November 24, 2006

Walk a mile in their shoes - big shoes to fill

Day 3 of the Season for Giving.

One of the girls at work is helping to run a charitable venture that is very close to my heart. She is organising a "Shoe boxes for Troops" campaign for our Canadian soldiers in Afghanistan.

Take a shoebox.
Fill it with inexpensive trinkets, knick-knacks, toiletries, goodies, small toys etc.
Include a card or letter (optional)
...and presto!
A little something from "over home" for the boys (and girls) "over there".

In addition, for $20 we have Canada Tee's...and for every one purchased we are sending a police tee in it's place to the gang over there.

I am mid-fill on my shoebox and I am running out of me to use one of the boy's size 13 monster shoe boxes and not a small kiddie size!

So I dropped by the Legion this week to pay my annual membership dues and pick up a few more ideas as to what the old boy's would have liked to receive from home when they were fighting overseas all those years ago. The times have changed - but the needs and wants basically remain the same. They just wanted to hear a friendly word from home, to know that we were keeping the home fires burning.

I came across this poem...not the greatest poem to hit literature buffs this century...but the usual patriotic, flag waving and heart warming stuff. It feels appropriate to share it here and now. Maybe I'll print off a copy and include it in the shoebox. Or maybe they'd just find it all too hokey - I dunno.

The embers glowed softly, and in their dim light,
I gazed round the room and I cherished the sight.
My wife was asleep, her head on my chest,
My daughter beside me, angelic in rest.
Outside the snow fell, a blanket of white,
Transforming the yard to a winter delight.

The sparkling lights in the tree I believe,
Completed the magic that was Christmas Eve.
My eyelids were heavy, my breathing was deep,
Secure and surrounded by love I would sleep.
In perfect contentment, or so it would seem,
So slumbered I, perhaps I started to dream.

The sound wasn't loud, and it wasn't too near,
But I opened my eyes when it tickled my ear.
Perhaps just a cough, I didn't quite know,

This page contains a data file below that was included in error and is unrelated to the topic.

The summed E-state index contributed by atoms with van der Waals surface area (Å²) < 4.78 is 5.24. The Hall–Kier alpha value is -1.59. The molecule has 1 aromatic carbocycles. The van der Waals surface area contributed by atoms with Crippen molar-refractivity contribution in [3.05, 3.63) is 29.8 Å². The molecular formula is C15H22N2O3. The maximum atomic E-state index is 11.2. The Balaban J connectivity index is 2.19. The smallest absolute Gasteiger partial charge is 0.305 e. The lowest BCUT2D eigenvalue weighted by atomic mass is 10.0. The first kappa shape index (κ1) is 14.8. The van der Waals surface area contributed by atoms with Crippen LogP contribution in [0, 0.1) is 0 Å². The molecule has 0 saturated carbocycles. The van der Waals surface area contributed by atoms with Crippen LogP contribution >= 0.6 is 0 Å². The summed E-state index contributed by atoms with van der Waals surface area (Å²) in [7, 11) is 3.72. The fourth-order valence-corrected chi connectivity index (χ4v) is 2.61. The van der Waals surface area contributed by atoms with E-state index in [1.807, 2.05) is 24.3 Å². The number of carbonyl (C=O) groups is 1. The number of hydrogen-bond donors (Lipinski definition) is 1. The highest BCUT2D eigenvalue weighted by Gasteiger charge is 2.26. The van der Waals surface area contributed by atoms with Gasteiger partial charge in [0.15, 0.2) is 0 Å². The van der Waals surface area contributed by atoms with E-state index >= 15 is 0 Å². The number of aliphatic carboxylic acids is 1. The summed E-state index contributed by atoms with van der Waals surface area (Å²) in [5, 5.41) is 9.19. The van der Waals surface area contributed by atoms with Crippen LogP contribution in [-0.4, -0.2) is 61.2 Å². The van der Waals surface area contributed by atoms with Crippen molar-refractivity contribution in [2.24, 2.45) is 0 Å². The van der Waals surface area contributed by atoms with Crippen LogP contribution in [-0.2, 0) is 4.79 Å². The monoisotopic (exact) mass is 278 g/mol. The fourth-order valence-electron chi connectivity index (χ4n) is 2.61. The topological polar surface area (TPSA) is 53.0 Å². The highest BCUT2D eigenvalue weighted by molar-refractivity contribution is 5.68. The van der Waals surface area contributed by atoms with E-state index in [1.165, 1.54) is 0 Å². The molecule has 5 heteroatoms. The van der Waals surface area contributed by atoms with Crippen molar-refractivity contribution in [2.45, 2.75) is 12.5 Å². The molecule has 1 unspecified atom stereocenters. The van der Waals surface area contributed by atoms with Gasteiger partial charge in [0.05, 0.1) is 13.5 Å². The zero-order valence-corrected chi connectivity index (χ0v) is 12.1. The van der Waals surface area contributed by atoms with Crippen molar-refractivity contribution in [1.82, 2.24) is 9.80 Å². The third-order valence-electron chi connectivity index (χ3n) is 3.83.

Then the sure sound of footsteps outside in the snow.
My soul gave a tremble, I struggled to hear,
And I crept to the door just to see who was near.
Standing out in the cold and the dark of the night,
A lone figure stood, his face weary and tight.

A soldier, I puzzled, some twenty years old,
Perhaps a Ranger, huddled here in the cold.
Alone in the dark, he looked up and smiled,
Standing watch over me, and my wife and my child.
"What are you doing?" I asked without fear,
"Come in this moment, it's freezing out here!
Put down your pack, brush the snow from your sleeve,
You should be at home on a cold Christmas Eve!"

For barely a moment I saw his eyes shift,
Away from the cold and the snow blown in drifts...
To the window that danced with a warm fire's light
Then he sighed and he said "Its really all right,
I'm out here by choice. I'm here every night."

"It's my duty to stand at the front of the line,
That separates you from the darkest of times.
No one had to ask or beg or implore me,
I'm proud to stand here like my fathers before me.
My Gramps died in Europe on a day in December,"
Then he sighed, "That's a Christmas 'Gram always remembers."
My dad stood his watch in the jungles of 'Nam',
And now it is my turn and so, here I am.
I've not seen my own son in more than a while,
But my wife sends me pictures, he's sure got her smile."

Then he bent and he carefully pulled from his bag,
The red and the white ... a Canadian flag.
I can live through the cold and the being alone,
Away from my family, my house and my home.
I can stand at my post through the rain and the sleet,
I can sleep in a foxhole with little to eat.
I can carry the weight of killing another,
Or lay down my life with my sister and brother...
Who stand at the front against any and all,
To ensure for all time that this flag will not fall."

"So go back inside," he said, "harbor no fright,
Your family is waiting and I'll be all right."
"But isn't there something I can do, at the least,
"Give you money," I asked, "or prepare you a feast?
It seems all too little for all that you've done,
For being away from your wife and your son."

Then his eye welled a tear that held no regret,
"Just tell us you love us, and never forget.
To fight for our rights back at home while we're gone,
To stand your own watch, no matter how long.
For when we come home, either standing or dead,
To know you remember we fought and we bled.
Is payment enough, and with that we will trust,
That we mattered to you as you mattered to us."

- Author unknown

Pass me the Kleenex.

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